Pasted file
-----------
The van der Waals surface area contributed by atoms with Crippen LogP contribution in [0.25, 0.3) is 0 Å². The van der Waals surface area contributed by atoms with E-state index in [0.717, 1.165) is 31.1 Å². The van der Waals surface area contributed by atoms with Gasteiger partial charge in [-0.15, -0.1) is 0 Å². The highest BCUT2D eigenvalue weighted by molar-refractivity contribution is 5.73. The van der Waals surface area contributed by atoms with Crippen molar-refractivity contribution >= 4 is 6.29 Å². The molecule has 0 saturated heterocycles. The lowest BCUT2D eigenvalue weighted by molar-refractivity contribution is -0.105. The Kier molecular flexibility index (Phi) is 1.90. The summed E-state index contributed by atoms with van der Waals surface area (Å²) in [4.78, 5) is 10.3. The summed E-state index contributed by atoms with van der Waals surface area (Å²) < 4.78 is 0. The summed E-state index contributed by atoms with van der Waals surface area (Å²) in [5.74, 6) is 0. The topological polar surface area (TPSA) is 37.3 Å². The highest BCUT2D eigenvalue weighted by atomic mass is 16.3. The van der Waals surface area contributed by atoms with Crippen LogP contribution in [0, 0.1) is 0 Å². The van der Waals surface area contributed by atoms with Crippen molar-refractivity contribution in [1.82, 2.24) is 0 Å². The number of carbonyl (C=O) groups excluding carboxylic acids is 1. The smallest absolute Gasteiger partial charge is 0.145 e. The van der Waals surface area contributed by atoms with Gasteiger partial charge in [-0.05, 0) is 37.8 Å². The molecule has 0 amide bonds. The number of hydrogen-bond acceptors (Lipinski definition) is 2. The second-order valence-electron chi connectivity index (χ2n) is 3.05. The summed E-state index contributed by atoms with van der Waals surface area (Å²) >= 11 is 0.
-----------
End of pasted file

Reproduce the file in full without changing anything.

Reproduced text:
The van der Waals surface area contributed by atoms with Crippen LogP contribution in [0.25, 0.3) is 0 Å². The van der Waals surface area contributed by atoms with E-state index in [0.717, 1.165) is 31.1 Å². The van der Waals surface area contributed by atoms with Gasteiger partial charge in [-0.15, -0.1) is 0 Å². The highest BCUT2D eigenvalue weighted by molar-refractivity contribution is 5.73. The van der Waals surface area contributed by atoms with Crippen molar-refractivity contribution >= 4 is 6.29 Å². The molecule has 0 saturated heterocycles. The lowest BCUT2D eigenvalue weighted by molar-refractivity contribution is -0.105. The Kier molecular flexibility index (Phi) is 1.90. The summed E-state index contributed by atoms with van der Waals surface area (Å²) in [4.78, 5) is 10.3. The summed E-state index contributed by atoms with van der Waals surface area (Å²) < 4.78 is 0. The summed E-state index contributed by atoms with van der Waals surface area (Å²) in [5.74, 6) is 0. The topological polar surface area (TPSA) is 37.3 Å². The highest BCUT2D eigenvalue weighted by atomic mass is 16.3. The van der Waals surface area contributed by atoms with Crippen LogP contribution in [0, 0.1) is 0 Å². The van der Waals surface area contributed by atoms with Crippen molar-refractivity contribution in [1.82, 2.24) is 0 Å². The number of carbonyl (C=O) groups excluding carboxylic acids is 1. The smallest absolute Gasteiger partial charge is 0.145 e. The van der Waals surface area contributed by atoms with Gasteiger partial charge in [-0.05, 0) is 37.8 Å². The molecule has 0 amide bonds. The number of hydrogen-bond acceptors (Lipinski definition) is 2. The second-order valence-electron chi connectivity index (χ2n) is 3.05. The summed E-state index contributed by atoms with van der Waals surface area (Å²) >= 11 is 0.